Prepared for the unexpected. Source:
What else can you do to stay ready? Have a disaster preparedness plan that your family knows about. Does your neighborhood association have a disaster relief policy as part of your community? It may be worth finding out. If they do, inquire about bicycles as part of that plan. If not, start the conversation yourself. Suggest having a local mechanic come in to demonstrate, or provide, tune ups to the group and show what essential bike tools are needed as part of a basic disaster preparedness plan. One bike can only haul so much but “individual efforts, pooled together, can make a substantial material difference in a crisis.”[4]

Last, stepping up the chain of command to the national level, consider writing your representatives in Congress to get them thinking about bicycles as disaster relief tools. Suggest that special funds be set aside for FEMA to distribute a certain number of shared bicycles along with temporary housing. Suggest altering the training and education policies to provide instruction on the benefits and basic overviews to ensure optimal use of the bicycles.

Is the bicycle the linchpin to survival during a disaster? Yes, it can be. Simple modes of transportation are often times more effective in certain instances. The bicycle could be that tool in an emergency situation. Knowing this, I suggest you consider your own family’s emergency preparedness policy, your neighborhoods plan and even the city you live in and ask the questions, “Do we consider alternative options for mobility? Do we consider the bicycle?” Asking these easy questions now may be part of your success during an emergency situation in the future.

[1] UPDATE 2-Southern Star gas line in force majeure after Oklahoma tornado
[2] Hurricane Sandy Gas Shortage: Dry Pumps Could Last For Days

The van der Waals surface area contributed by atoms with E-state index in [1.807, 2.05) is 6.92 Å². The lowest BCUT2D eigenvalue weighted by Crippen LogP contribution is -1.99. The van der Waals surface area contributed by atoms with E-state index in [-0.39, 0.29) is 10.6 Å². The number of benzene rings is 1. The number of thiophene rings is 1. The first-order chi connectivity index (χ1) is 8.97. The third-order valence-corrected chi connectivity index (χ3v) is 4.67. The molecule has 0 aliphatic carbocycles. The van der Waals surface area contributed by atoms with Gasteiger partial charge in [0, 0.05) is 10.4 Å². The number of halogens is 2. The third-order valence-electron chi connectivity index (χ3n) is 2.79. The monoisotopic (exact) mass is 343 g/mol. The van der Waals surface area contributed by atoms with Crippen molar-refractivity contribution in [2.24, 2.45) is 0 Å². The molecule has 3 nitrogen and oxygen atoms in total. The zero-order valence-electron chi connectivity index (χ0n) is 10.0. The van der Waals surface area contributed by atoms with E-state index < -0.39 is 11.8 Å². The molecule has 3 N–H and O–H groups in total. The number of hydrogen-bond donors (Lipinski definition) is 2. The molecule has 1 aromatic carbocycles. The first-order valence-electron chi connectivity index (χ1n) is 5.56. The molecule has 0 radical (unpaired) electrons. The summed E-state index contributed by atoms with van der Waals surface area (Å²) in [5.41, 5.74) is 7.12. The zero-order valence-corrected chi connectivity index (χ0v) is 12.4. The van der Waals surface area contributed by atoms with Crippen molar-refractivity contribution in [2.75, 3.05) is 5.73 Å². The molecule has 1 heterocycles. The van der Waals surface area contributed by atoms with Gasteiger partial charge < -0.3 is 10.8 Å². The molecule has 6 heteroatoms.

[3] Background on Hurricane Katrina
[4] The Power of Bicycles in Disaster Recovery
[5] Renne, J. L., Sanchez, T. W., & Litman, T. (2008). National study on carless and special needs evacuation planning: a literature review.
[6] Freight Bicycle; Wikipedia


  1. totally agree, when such a Disaster happen, a bike can become handy in most of the situations you might face as like if the roads blocked, electricity blow out or food and supplies got short. additionally that the bike speed is more than four times the walk speed which will save a lot of times if not lives.
    thanks for the useful article Josh.

  2. Great post Josh! This is a great topic, and one that I think will continue to get more attention as natural disasters continue to highlight the fragile nature of the dominant transportation system.

    This could be a great opportunity for NGO relief organizations to partner with research universities. Imagine a million dollar grant to provide a thousand GPS enabled simple cargo bikes to a disaster-hit area. Lifetime ownership of the bike, in exchange for providing the first year of use data automatically to the researchers. Think of the insights!

    1. Good points, Ben and I for one would love to see a GPS study incorporated. It would be curious to see where people took the bikes after the disaster was over. If their trips would be different than where the majority of cyclists traveled since they have a unique capability or if the bikes were used in the same way as a "normal" bicycle? Lots of questions crop up when you start really diving in!

      Also, full disclosure, I wrote this article to either persuade or dissuade myself from buying a cargo bike as I have been on the fence for quite some time now. Result: I'm putting my order in come June!

      Lastly, for all of you who may also interested in bicycles as disaster relief tools consider the Disaster Relief Trials happening on July 13th (

  3. When the Cascadia Subduction zone earthquake does happen, whether it be on the southern section of the zone or the entire length of the zone, the areas affected are going to be hard press to deal with the situation and bikes may end up being a good alternative.

    However, the problem in the Portland area is that if the quake hits off our part of the coast, there may not be enough infrastructure left to ride a bike too far either although it will probably be the only chance many people have.

    I live in southwest and I would have to travel far to even get to a grocery store if all of our bridges are out which is a good possibility. We are lucky in that we could probably live off our food supplies for a while but many people would be hurting quickly.

    Bikes will most likely play an important role if Cascadia goes off, but even they will have problems getting around.